Horses have been part of the local community since European settlers first came to the region in 1800’s and horses have been an integral part of the local landscape since then.
Stromlo Forest was opened to the public in 1967 and quickly became an important recreational resource for Canberra equestrians. Also in the 1960s, Canberra’s system of government horse paddocks developed and paddocks in the Weston Creek area (Yarralumla, Curtin and Illoura) allowed local horse riders ready access to hundreds of hectares of pine forest.
Private equestrian facilities appeared; Mrs Llewelyn’s riding school ‘Llanelly’ on Lady Denman Drive and the de Salis’ property, ‘Weston’, in Weston Creek. Children rode their horses to the Equestrian Park at Curtin for Pony Club and through the Stromlo Forest for recreation and exercise.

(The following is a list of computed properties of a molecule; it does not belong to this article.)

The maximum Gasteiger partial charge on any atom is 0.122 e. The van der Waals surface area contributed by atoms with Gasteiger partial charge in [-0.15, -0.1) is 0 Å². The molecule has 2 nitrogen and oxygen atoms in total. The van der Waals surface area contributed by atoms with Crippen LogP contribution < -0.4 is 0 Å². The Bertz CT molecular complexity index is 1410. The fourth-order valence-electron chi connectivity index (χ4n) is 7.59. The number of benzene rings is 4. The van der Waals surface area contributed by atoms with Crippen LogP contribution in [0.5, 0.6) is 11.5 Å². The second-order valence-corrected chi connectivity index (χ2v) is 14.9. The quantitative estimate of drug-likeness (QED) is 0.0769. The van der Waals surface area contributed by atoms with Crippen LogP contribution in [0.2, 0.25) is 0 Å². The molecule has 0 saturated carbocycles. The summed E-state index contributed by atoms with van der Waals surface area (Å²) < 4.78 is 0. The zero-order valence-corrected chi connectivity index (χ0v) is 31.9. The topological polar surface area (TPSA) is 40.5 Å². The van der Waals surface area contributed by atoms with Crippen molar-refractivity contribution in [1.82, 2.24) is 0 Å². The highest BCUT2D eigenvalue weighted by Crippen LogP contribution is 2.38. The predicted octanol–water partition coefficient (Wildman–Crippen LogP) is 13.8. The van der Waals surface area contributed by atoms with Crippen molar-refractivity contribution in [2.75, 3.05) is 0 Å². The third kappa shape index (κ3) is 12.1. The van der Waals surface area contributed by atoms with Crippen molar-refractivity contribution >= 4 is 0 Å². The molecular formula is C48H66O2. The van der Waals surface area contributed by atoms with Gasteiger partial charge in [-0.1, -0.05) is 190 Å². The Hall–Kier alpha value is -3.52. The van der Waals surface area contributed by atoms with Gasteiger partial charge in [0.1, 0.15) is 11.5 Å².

In the 1970s, as equestrian activities continued to grow in popularity, Forest Park Riding School at Curtin and Bibaringa Riding School (now Mt Stromlo Equestrian Centre), closer to Mount Stromlo, opened. Properties along the Cotter Road, such as ‘Bulga Creek'(now the National Equestrian Center) and ‘Riverview’ offered agistment to the many riders who wanted to take advantage of the opportunities offered by the Forest.
Equestrian activities and forestry operations happily coexisted in the large pine plantation. Endurance riders found kilometres of training tracks, show jumpers had their choice of strengthening hill climbs and everyone else had shady rides along pine needle strewn tracks with spectacular views.
As part of Australia’s 200th birthday celebration, Stromlo Forest was integrated into the Bicentennial National Trail (BNT), the longest marked non-motorised, multi-use trekking route in the world, stretching an extraordinary 5,330 kilometres from Cooktown in North Queensland, to Healesville in Victoria. The BNT links up with the ACT equestrian trail system to provide access from Stromlo to riding areas in north and south Canberra.